Getting Started

Reading from HDFS

You can configure your Samza job to read from HDFS files. The HdfsSystemConsumer can read from HDFS files. Avro encoded records are supported out of the box and it is easy to extend to support other formats (plain text, csv, json etc). See Event format section below.


Your job needs to run on the same YARN cluster which hosts the HDFS you want to consume from.


Partitioning works at the level of individual HDFS files. Each file is treated as a stream partition, while a directory that contains these files is a stream. For example, if you want to read from a HDFS path which contains 10 individual files, there will naturally be 10 partitions created. You can configure up to 10 Samza containers to process these partitions. If you want to read from a single HDFS file, there is currently no way to break down the consumption - you can only have one container to process the file.

Event format

HdfsSystemConsumer currently supports reading from avro files. The received IncomingMessageEnvelope contains three significant fields:

  1. The key which is empty
  2. The message which is set to the avro GenericRecord
  3. The stream partition which is set to the name of the HDFS file

To extend the support beyond avro files (e.g. json, csv, etc.), you can implement the interface SingleFileHdfsReader (take a look at the implementation of AvroFileHdfsReader as a sample).

End of stream support

One major difference between HDFS data and Kafka data is that while a kafka topic has an unbounded stream of messages, HDFS files are bounded and have a notion of EOF.

You can choose to implement EndOfStreamListenerTask to receive a callback when all partitions are at end of stream. When all partitions being processed by the task are at end of stream (i.e. EOF has been reached for all files), the Samza job exits automatically.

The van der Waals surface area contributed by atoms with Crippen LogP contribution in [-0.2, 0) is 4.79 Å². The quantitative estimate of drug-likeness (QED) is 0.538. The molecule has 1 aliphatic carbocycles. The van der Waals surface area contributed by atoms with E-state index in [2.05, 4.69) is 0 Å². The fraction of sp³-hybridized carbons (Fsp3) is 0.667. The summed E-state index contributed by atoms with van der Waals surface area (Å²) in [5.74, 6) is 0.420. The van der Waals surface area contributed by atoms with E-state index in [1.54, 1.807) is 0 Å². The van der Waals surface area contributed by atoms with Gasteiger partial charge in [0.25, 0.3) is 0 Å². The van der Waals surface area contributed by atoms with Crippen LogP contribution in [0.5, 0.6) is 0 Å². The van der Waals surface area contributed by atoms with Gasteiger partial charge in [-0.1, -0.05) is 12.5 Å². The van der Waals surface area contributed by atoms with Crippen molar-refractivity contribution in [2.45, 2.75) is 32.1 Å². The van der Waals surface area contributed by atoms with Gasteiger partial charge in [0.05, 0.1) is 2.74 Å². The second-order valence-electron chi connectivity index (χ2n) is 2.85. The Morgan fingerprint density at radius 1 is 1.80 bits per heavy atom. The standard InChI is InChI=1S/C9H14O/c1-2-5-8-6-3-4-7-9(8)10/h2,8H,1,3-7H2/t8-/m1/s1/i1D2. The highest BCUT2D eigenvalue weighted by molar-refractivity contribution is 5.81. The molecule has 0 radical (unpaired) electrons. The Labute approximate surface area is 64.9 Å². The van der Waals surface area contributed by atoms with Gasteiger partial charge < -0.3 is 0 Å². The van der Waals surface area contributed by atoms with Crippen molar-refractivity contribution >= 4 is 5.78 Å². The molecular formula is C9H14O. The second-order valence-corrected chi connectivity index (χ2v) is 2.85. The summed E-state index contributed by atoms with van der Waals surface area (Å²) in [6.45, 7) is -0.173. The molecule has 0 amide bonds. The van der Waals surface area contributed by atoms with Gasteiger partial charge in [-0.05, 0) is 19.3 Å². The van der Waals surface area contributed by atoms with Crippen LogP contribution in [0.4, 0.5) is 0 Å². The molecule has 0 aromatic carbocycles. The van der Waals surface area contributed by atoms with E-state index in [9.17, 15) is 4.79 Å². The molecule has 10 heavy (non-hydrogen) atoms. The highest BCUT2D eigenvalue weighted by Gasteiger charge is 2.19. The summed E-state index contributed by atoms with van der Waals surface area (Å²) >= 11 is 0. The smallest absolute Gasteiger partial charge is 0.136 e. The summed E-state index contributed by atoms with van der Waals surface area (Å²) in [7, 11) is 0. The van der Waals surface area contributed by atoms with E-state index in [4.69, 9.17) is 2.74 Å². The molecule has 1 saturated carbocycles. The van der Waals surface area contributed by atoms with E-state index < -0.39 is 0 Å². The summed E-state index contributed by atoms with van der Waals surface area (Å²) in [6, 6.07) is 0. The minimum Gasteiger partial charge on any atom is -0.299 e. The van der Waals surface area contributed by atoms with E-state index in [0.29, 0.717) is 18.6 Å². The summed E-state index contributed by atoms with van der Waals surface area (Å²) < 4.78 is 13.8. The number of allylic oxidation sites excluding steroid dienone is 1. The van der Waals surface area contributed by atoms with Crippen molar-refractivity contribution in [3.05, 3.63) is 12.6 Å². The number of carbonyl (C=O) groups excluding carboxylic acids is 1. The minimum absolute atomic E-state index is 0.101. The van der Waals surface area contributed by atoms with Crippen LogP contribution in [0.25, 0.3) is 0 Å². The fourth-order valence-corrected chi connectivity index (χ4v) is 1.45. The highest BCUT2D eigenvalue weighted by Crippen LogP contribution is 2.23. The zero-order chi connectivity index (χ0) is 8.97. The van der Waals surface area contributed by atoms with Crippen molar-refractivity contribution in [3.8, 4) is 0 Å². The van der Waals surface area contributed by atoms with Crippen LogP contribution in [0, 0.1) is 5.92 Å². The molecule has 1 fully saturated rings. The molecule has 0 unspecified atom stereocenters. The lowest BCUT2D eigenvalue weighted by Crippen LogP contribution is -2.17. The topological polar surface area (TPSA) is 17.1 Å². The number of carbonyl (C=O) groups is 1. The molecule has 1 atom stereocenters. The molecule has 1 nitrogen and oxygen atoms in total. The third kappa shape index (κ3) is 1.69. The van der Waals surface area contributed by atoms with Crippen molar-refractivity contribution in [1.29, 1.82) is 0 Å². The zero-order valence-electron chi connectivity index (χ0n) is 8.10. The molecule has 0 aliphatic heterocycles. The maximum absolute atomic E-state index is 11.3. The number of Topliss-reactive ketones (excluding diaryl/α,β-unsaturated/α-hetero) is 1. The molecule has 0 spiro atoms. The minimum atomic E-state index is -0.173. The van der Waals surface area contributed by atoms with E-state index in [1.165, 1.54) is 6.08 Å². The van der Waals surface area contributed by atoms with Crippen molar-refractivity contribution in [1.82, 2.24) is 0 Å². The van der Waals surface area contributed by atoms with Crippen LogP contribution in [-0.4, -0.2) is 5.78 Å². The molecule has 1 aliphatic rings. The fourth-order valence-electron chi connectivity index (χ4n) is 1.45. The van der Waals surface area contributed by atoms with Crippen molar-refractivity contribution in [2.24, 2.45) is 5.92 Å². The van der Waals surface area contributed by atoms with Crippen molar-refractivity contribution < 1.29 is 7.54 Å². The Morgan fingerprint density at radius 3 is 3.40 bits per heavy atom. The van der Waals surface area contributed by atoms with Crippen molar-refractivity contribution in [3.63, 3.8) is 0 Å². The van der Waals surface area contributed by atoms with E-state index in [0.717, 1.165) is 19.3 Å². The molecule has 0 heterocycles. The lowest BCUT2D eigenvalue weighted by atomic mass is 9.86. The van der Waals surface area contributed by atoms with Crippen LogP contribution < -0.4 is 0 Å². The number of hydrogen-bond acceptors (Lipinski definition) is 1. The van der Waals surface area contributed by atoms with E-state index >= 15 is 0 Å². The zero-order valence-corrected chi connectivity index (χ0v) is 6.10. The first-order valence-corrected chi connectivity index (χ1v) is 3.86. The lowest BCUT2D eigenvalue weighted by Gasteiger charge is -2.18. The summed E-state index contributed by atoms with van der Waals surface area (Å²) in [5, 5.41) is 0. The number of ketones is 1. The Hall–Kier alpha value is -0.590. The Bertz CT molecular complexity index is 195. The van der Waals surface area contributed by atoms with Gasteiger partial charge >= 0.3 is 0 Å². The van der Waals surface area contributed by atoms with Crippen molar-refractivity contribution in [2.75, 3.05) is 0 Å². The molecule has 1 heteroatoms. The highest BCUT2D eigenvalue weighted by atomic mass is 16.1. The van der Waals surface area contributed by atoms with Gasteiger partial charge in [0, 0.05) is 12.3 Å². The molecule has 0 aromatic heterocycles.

Basic Configuration

Here is a few of the basic configs to set up HdfsSystemConsumer:

# The HDFS system consumer is implemented under the org.apache.samza.system.hdfs package,
# so use HdfsSystemFactory as the system factory for your system

# You need to specify the path of files you want to consume in task.inputs

# You can specify a white list of files you want your job to process (in Java Pattern style)

# You can specify a black list of files you don't want your job to process (in Java Pattern style),
# by default it's empty.
# Note that you can have both white list and black list, in which case both will be applied.

Security Configuration

The following additional configs are required when accessing HDFS clusters that have kerberos enabled:

# Use the SamzaYarnSecurityManagerFactory, which fetches and renews the Kerberos delegation tokens when the job is running in a secure environment.

# Kerberos principal

# Path of the keytab file (local path)

Advanced Configuration

Some of the advanced configuration you might need to set up:

# Specify the group pattern for advanced partitioning.

The advanced partitioning goes beyond the basic assumption that each file is a partition. With advanced partitioning you can group files into partitions arbitrarily. For example, if you have a set of files as [part-01-a.avro, part-01-b.avro, part-02-a.avro, part-02-b.avro, part-03-a.avro] that you want to organize into three partitions as (part-01-a.avro, part-01-b.avro), (part-02-a.avro, part-02-b.avro), (part-03-a.avro), where the numbers in the middle act as a “group identifier”, you can then set this property to be “part-[id]-.” (note that *[id]** is a reserved term here, i.e. you have to literally put it as [id]). The partitioner will apply this pattern to all file names and extract the “group identifier” (“[id]” in the pattern), then use the “group identifier” to group files into partitions.

# Specify the type of files your job want to process (support avro only for now)

# Max number of retries (per-partition) before the container fails.

For the list of all configs, check out the configuration table page here

More Information

HdfsSystemConsumer design doc

Writing to HDFS »